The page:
The 37 acres at this sprawling East Durham estate are one of the historic site’s gems and one that helps make it such a peaceful break, away from the hustle and bustle of daily life.
Now, the lush grounds have been given some new additions to make them as much of a destination as the hall itself. The Terrace at the back of the palatial main house, once home to none other than the fabulously decadent poet Lord Byron, has unveiled new areas that really take al fresco dining up a level.
First up, the grounds have been illuminated so guests can take a moonlit stroll. If fondue’s your thing, a new sunken fire pit area with blankets and cushions has been designed for people wanting to tuck into fondue bites and toasted marshmallows.
Or, for something more substantial, private domes can be booked for two to eight people.
With its Bose speaker playing laid back funk and Ibiza tunes and own heater, as well as blankets, the pod was a great escape from the nippy February night air when we put it to the test.
I’ve dined in the opulent surroundings of the restaurant at Seaham Hall, but the pods are a great way of offering something a little different to the norm in a more intimate setting that’s ideal for special occasions.
In the coming weeks, the pods will be joined by a Big Green Egg grill so guests can see their meals prepared before them, which will all add to the theatre of the experience.
In the meantime, we ordered ahead from the grill menu which has been specially designed for pod guests. Until the egg arrives, the grill dishes are prepared in the kitchen and brought out to guests.
After a round of snacks, I started with tartare of dry aged beef, with pickled kohlrabi, with a slab of beef fat grilled sourdough.
It was a beautifully-executed dish, that looked almost too pretty to demolish. Fresh and packed with natural flavour, the subtle nuance of the raw meat was complemented perfectly with the crispness of the pickled vegetable. It was a masterpiece in savoury starters.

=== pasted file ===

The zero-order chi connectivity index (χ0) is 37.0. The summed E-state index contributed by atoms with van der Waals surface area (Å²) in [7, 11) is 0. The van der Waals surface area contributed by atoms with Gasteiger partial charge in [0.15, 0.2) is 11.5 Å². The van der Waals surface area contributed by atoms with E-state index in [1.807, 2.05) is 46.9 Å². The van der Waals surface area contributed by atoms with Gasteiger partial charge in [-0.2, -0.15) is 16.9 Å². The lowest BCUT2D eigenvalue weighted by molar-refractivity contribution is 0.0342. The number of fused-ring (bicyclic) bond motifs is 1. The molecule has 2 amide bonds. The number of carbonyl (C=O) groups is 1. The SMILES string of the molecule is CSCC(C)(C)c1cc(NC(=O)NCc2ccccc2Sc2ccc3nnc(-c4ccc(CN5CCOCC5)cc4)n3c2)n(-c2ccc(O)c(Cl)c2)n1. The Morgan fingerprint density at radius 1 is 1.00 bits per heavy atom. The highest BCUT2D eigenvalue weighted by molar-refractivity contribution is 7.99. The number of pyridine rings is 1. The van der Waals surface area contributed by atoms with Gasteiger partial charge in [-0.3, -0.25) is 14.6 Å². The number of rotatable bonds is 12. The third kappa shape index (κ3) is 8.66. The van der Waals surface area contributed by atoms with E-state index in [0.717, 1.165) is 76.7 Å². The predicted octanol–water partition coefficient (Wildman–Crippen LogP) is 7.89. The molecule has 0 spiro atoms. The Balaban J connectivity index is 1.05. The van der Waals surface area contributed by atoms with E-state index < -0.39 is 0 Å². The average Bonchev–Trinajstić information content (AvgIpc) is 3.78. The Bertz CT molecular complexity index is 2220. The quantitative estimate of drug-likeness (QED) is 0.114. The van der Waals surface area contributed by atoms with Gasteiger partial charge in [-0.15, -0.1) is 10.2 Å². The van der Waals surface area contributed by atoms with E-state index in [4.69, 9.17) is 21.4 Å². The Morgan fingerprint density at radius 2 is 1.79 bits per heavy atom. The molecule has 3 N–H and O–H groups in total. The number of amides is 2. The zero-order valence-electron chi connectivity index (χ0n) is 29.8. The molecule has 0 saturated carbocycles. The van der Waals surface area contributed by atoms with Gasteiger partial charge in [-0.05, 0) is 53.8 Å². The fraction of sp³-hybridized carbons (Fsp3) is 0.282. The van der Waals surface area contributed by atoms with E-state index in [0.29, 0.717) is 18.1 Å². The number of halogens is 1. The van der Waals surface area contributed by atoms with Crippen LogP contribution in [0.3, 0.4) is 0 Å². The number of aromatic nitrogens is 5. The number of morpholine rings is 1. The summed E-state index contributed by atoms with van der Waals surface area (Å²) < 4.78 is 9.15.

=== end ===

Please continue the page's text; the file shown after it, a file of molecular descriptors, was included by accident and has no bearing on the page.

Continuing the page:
Much of the ingredients used in the Seaham Hall kitchen are sourced as locally as possible and my main was another example of how to use the North East’s natural larder to best effect. The line-caught day boat pollock flaked into submission at the lightest of pokes and its mild flavour was elevated with a cultured butter. It was one of the best fish dishes I’d had in a long time.
Dessert was another beautiful medley of flavours: Halen Mon sea salted caramel custard tart with reduced organic milk ice cream. You’d really struggle to find finer food in the area than that plated up at Seaham Hall.
Obviously, servers don’t wait next to the pods, but they do make regular trips out to check on drinks and if it’s the right temperature.
We found the pod soon warmed up and didn’t feel the cold at all – as snug as two peas in a pod.
:: Prices are £75 per person for the pods for a three-course meal. The price is based on a minimum of four guests (max eight). A £100 room hire is charged for less than four guests.You can book at Seaham-Hall.co.uk
:: The hotel is also hosting a special Mother’s Day Champagne afternoon tea option in the pods. Mum will also be given a complimentary Temple Spa Relaxation kit, featuring travel-sized products such as Repose Aromatherapy Relaxing Night Cream and Quietude Sleep Well Mist. The Mother’s Day Pod Experience costs £295 total (based on four dining – £74 pp – must be booked in advance).
The colourful history of Seaham Hall
From the marital home of Lord Byron, to providing bootleg booze to Al Capone, and a slightly less glamorous chapter as a TB hospital, Seaham Hall has seen it all.
Its history dates back to 1791 when it was built as a grand Georgian home by Sir Ralph Milbanke, 6th Baronet, whose daughter Annabella went on to marry Lord Byron at the family abode.
Though the flamboyant poet’s union with Annabella barely lasted a year, due to his hedonistic behaviour and rumours of adultery, their daughter proved a real success story.
Born in 1815, Ada Lovelace, after which one of the hotel’s suites is named, paved the way for women in science and is widely credited with being the world’s first computer programmer - at a time when computers weren’t even in existence.
In the 1820s, the home was bought by the Marquess of Londonderry, one of his many grand estates, a testament to the wealth acquired from mining.
It would remain in the family for a century, before it was used as a hospital in the Great War, and was used as a hospital right up until the late 1970s.
It underwent various chapters as a hotel and an old people’s home before it was given some much-needed TLC by local businessman Tom Maxfield who saw its potential as a 5-star hotel.
Despite being very much a high-end boutique hotel, it also has quirky original features. Make sure to ask to see the wine cellar to learn more about the site’s connection to Spey whisky, a link which saw it used as a base to smuggle whisky onto waiting ships at the nearby Seaham Harbour bound for prohibition-era New York and Chicago, where customers are thought to have included infamous gangster Al Capone.
Today, the hotel is part of the Pride of Britain Hotels group.